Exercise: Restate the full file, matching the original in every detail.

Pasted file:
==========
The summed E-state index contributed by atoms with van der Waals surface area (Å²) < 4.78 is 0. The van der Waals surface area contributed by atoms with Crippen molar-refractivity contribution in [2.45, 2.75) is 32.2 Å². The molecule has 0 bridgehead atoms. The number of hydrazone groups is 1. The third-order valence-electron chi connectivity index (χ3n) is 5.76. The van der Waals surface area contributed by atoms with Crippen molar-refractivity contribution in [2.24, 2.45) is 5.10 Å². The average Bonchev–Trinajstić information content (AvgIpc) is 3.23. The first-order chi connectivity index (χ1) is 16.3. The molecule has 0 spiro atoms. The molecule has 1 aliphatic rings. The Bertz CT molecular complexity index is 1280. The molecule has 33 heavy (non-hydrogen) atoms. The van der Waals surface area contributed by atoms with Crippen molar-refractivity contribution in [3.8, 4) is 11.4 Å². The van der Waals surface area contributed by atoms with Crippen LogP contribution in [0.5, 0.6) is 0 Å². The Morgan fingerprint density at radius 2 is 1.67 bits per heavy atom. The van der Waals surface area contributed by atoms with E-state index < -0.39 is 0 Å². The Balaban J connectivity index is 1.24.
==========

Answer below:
The summed E-state index contributed by atoms with van der Waals surface area (Å²) < 4.78 is 0. The van der Waals surface area contributed by atoms with Crippen molar-refractivity contribution in [2.45, 2.75) is 32.2 Å². The molecule has 0 bridgehead atoms. The number of hydrazone groups is 1. The third-order valence-electron chi connectivity index (χ3n) is 5.76. The van der Waals surface area contributed by atoms with Crippen molar-refractivity contribution in [2.24, 2.45) is 5.10 Å². The average Bonchev–Trinajstić information content (AvgIpc) is 3.23. The first-order chi connectivity index (χ1) is 16.3. The molecule has 0 spiro atoms. The molecule has 1 aliphatic rings. The Bertz CT molecular complexity index is 1280. The molecule has 33 heavy (non-hydrogen) atoms. The van der Waals surface area contributed by atoms with Crippen molar-refractivity contribution in [3.8, 4) is 11.4 Å². The van der Waals surface area contributed by atoms with Crippen LogP contribution in [0.5, 0.6) is 0 Å². The Morgan fingerprint density at radius 2 is 1.67 bits per heavy atom. The van der Waals surface area contributed by atoms with E-state index < -0.39 is 0 Å². The Balaban J connectivity index is 1.24.